Official statistics indicated rapid economic growth. Substantial successes were achieved under the first two five-year economic development plans. The manufacturing sector provided the main stimulus, growing by 15 percent and 21 percent, respectively, during the two plans. Domestic savings rates grew and exports expanded significantly (see Economic Plans , ch. 3). A new economic strategy emphasizing diversification in production and trade proved generally successful in the 1970s. Under the third plan, the government made a bold move to expand South Korea's heavy and chemical industries, investing in steel, machinery, shipbuilding, electronics, chemicals, and nonferrous metals. South Korea's capability for steel production and oil refining rose most notably. Refineries for zinc and copper and modern shipbuilding facilities were constructed; automobiles began to be exported to a few markets. The plan sought to better prepare South Korea for competition in the world market and to facilitate domestic production of weaponry.

The quadrupling of oil prices beginning in 1973 severely threatened the South Korean economy, which depended heavily on imported oil for energy production. Construction contracts in the Middle East, however, provided the necessary foreign exchange to forestall a balance-of-payments crisis and to continue the high rate of growth.

The growth-oriented economic strategy emphasizing exports inevitably produced side effects. Although the government previously had been able to manage these side effects and effectively surmount various economic crises, the situation began to deteriorate in 1978. The emphasis on exports had produced a shortage of domestic consumer goods that was exacerbated by the increasing demands brought about by rising wages and the advance in living standards. Price controls imposed on producers of consumer goods discouraged the manufacture of these goods. Meanwhile, the inflow of dollars rapidly expanded the money supply and inflation became a serious problem. According to a Bank of Korea report, consumer prices rose only 14.4 percent in 1978, but most observers agreed that the actual rate was near 30 percent.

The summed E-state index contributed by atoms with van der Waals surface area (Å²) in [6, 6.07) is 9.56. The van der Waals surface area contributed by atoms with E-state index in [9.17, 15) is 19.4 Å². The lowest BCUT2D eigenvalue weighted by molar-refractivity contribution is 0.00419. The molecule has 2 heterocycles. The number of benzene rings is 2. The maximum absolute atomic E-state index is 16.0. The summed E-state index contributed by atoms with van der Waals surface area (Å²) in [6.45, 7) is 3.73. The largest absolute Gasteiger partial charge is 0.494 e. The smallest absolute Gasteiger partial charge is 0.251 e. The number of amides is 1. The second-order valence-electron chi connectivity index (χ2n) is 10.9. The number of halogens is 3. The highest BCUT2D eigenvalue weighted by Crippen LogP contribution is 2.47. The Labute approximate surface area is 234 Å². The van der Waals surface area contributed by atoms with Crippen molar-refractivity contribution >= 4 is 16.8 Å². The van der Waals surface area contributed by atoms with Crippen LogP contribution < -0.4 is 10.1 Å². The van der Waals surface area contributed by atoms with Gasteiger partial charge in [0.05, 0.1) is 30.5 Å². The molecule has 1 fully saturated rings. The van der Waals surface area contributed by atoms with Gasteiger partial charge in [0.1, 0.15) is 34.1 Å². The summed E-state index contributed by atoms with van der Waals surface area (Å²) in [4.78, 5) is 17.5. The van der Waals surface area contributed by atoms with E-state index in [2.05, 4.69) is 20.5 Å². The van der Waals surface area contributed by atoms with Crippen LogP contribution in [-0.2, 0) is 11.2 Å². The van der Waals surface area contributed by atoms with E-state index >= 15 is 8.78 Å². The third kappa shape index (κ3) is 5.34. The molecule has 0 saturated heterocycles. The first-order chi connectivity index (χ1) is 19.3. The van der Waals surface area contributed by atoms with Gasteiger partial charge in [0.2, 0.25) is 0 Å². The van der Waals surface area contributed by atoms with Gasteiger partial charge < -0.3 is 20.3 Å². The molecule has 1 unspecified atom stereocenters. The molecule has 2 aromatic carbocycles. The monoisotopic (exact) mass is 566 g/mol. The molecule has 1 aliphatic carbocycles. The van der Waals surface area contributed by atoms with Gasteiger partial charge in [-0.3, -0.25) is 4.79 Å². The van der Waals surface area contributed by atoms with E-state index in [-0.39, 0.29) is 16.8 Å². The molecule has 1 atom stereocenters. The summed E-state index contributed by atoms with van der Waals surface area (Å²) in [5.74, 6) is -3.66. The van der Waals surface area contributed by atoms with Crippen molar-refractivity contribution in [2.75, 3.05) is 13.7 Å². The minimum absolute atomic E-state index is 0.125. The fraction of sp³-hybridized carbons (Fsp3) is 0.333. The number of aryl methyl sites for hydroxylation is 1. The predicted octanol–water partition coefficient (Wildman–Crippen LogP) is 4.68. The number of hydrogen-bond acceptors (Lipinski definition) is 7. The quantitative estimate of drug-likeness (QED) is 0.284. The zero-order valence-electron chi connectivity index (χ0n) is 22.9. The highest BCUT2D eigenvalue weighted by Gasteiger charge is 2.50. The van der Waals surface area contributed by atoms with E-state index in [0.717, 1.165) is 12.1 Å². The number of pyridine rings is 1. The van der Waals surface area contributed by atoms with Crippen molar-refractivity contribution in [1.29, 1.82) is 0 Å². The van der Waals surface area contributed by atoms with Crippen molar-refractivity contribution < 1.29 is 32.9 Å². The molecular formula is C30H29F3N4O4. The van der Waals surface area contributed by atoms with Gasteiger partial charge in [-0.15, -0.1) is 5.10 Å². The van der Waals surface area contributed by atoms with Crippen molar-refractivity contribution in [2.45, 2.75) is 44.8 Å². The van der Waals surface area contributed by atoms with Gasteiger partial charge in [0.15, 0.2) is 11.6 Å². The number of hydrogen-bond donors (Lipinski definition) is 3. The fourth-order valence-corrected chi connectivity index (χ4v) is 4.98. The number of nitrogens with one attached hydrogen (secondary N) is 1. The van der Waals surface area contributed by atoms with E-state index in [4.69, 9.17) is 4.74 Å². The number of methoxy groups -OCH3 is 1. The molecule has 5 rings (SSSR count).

The high rate of inflation continued into 1979. According to a report issued by the Economic Planning Board in August 1979, the average household's cost of living had gone up 26.3 percent from the previous year. Although wages had been rising rapidly during the previous several years--spurred by shortages of skilled and semiskilled workers--the rise in wages began to slow down. The average wage increased 12 percent during the year preceding August 1979.

To address these ills, Park had replaced the economic team in the cabinet in December 1978 and adopted stabilization measures entailing the lowering of the growth rate: a stringent tight-money policy; a switch of investment capital planned for heavy industries to light industries producing consumer products; a reduction of price controls to encourage more production of consumer goods; and assistance for the poor. But these measures caused a recession, produced a succession of bankruptcies among small and medium loan-dependent enterprises, and increased unemployment.

Data as of June 1990